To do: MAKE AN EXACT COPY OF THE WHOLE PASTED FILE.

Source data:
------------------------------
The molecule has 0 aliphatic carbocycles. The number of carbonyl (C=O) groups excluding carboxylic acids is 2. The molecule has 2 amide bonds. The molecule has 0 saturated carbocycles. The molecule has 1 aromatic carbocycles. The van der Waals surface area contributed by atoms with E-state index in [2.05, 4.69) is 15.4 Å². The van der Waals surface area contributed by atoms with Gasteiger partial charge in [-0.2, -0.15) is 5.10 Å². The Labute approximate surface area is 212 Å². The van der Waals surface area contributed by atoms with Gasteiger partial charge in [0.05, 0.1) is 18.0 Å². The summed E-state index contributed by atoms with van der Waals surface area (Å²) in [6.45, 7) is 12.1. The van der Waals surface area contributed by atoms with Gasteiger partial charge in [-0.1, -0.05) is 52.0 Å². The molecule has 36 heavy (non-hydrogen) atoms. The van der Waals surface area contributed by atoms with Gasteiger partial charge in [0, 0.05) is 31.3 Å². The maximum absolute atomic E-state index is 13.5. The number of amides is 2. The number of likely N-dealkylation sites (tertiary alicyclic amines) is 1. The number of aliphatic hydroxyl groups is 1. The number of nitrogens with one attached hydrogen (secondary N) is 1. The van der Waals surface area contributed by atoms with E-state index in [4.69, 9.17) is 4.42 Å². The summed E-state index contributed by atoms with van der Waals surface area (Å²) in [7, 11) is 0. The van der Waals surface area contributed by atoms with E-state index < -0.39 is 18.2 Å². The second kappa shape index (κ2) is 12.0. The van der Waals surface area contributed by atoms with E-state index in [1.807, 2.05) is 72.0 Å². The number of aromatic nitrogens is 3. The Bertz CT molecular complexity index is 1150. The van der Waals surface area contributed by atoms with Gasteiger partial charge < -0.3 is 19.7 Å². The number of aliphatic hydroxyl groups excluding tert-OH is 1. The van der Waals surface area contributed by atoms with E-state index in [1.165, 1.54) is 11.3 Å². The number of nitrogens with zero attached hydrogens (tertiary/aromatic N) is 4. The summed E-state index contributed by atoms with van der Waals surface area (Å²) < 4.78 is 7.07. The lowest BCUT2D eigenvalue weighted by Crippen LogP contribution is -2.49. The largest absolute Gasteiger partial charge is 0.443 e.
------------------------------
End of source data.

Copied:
The molecule has 0 aliphatic carbocycles. The number of carbonyl (C=O) groups excluding carboxylic acids is 2. The molecule has 2 amide bonds. The molecule has 0 saturated carbocycles. The molecule has 1 aromatic carbocycles. The van der Waals surface area contributed by atoms with E-state index in [2.05, 4.69) is 15.4 Å². The van der Waals surface area contributed by atoms with Gasteiger partial charge in [-0.2, -0.15) is 5.10 Å². The Labute approximate surface area is 212 Å². The van der Waals surface area contributed by atoms with Gasteiger partial charge in [0.05, 0.1) is 18.0 Å². The summed E-state index contributed by atoms with van der Waals surface area (Å²) in [6.45, 7) is 12.1. The van der Waals surface area contributed by atoms with Gasteiger partial charge in [-0.1, -0.05) is 52.0 Å². The molecule has 36 heavy (non-hydrogen) atoms. The van der Waals surface area contributed by atoms with Gasteiger partial charge in [0, 0.05) is 31.3 Å². The maximum absolute atomic E-state index is 13.5. The number of amides is 2. The number of likely N-dealkylation sites (tertiary alicyclic amines) is 1. The number of aliphatic hydroxyl groups is 1. The number of nitrogens with one attached hydrogen (secondary N) is 1. The van der Waals surface area contributed by atoms with E-state index in [4.69, 9.17) is 4.42 Å². The summed E-state index contributed by atoms with van der Waals surface area (Å²) in [7, 11) is 0. The van der Waals surface area contributed by atoms with E-state index < -0.39 is 18.2 Å². The second kappa shape index (κ2) is 12.0. The van der Waals surface area contributed by atoms with E-state index in [1.807, 2.05) is 72.0 Å². The number of aromatic nitrogens is 3. The Bertz CT molecular complexity index is 1150. The van der Waals surface area contributed by atoms with Gasteiger partial charge < -0.3 is 19.7 Å². The number of aliphatic hydroxyl groups excluding tert-OH is 1. The van der Waals surface area contributed by atoms with E-state index in [1.165, 1.54) is 11.3 Å². The number of nitrogens with zero attached hydrogens (tertiary/aromatic N) is 4. The summed E-state index contributed by atoms with van der Waals surface area (Å²) < 4.78 is 7.07. The lowest BCUT2D eigenvalue weighted by Crippen LogP contribution is -2.49. The largest absolute Gasteiger partial charge is 0.443 e.